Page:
(I won't back down)
Hey, I will stand my ground
And I won't back down
No, I won't back down

Lyrics by Tom Petty and Jeff Lynne. Excellent advice for all those activists pushing back on the Trump agenda, just keep MLK’s tactics in mind. Also the Buddha:

Hatred does not cease by hatred, but only by love; this is the eternal rule.

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Crises & Mindfulness

Crises reveal your values because you have to choose.

Ed Milliband

In a crisis, I can’t have it all. When push comes to shove, what do I choose?

It’s now the end of a too long day and I haven’t done either of the exercises the doctor recommended to speed recovery. There isn’t time to do both—so I choose the mental exercises, like always. I rationalize that the physical exercises are stimulating and make it hard to sleep, but the mental exercises are also hard and cause anxiety.

Mindfulness practices urge me to pause before reacting and notice what’s going on. Looking at my choices, I ask, “Is this serving me well?” No, better to sometimes choose physical exercises instead. With no load over eight pounds, I’m not going to end up too pumped to sleep.  False concern.

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Expanding on “What Would Martin Do?”

The election of Donald Trump is profoundly disturbing for many reasons: the process (e.g. fake news, probable Russian intervention, and the ugliness of the rhetoric) and the results (e.g. his nominees reek of crony capitalism). Resistance is necessary, but not sufficient. It only slows the Trump agenda. We need to set a better agenda and derail the Trump agenda.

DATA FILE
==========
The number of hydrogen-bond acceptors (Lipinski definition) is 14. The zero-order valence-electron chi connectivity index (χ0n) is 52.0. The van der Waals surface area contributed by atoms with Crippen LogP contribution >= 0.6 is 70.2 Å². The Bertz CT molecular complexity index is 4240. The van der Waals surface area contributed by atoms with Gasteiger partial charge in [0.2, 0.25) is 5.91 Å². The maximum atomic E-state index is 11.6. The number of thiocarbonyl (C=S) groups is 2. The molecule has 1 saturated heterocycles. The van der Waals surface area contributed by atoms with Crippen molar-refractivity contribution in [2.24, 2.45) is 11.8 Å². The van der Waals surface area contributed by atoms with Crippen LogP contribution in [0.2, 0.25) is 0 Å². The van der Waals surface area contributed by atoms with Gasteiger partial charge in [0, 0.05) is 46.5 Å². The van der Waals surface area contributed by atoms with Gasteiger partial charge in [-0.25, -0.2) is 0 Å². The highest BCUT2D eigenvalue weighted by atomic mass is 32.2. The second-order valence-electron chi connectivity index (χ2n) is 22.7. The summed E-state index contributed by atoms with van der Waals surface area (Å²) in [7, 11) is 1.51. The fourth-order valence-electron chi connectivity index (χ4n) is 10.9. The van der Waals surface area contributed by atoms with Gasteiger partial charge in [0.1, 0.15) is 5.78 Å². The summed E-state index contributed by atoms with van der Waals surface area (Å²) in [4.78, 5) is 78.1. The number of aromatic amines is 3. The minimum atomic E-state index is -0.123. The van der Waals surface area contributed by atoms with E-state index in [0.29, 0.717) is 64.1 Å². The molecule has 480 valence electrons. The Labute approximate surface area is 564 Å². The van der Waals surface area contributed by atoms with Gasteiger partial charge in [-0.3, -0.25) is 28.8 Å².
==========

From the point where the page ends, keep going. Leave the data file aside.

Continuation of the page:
While I look to Sun Tzu (The Art of War), and Lao Tzu (Tao Te Ching) for direction, I also look to the modern contemplative-activists: Rev. Martin Luther King, Jr., Thomas Merton, Dorothy Day, Thich Nhat Hanh, etc. In this essay, I’m using “Martin” as a stand-in or exemplar because MLK is the most widely known activist for this world view.

The racism and prejudice of many supporters made the news, but these weren’t enough to elect him. Trump also appealed to the left-behinds—those hard working people whose jobs, identity, and community has been lost to globalization, automation, and productivity increases. There are enough of them and they are angry to the point of violence or at least violent language. They are not the enemy but potential allies.

So what would Martin do? First—pray or meditate in silence. Gandhi is widely quoted as saying, “I have so much to accomplish today that I must meditate for two hours instead of one.” MLK prayed on his own and in community with those working along side him. Use creative tactics: take the unexpected way, what Richard Rohr calls finding the Third Way, takes time spent in silence, patience, not simply reacting against. All of the people mentioned in the second paragraph spent a lot of time in prayer or meditation. It is necessary for creative planning, but also to stay centered in confrontations with others.

These people were kind, but not “nice”. They did not go along to get along, but neither were they violent. One of the tactics I learned in martial arts is to pull when pushed. Gandhi used this to excellent effect in a famous incident:

At one stage it became known to Gandhi’s followers that he was to be visited by a British official who would threaten him with prison if he did not give up some of his—to the British—subversive activities. They came to him excited and said, “We have a great idea: we shall put nails on the road he will be driving along and they will puncture the tires of his car so that he will not be able to get here.”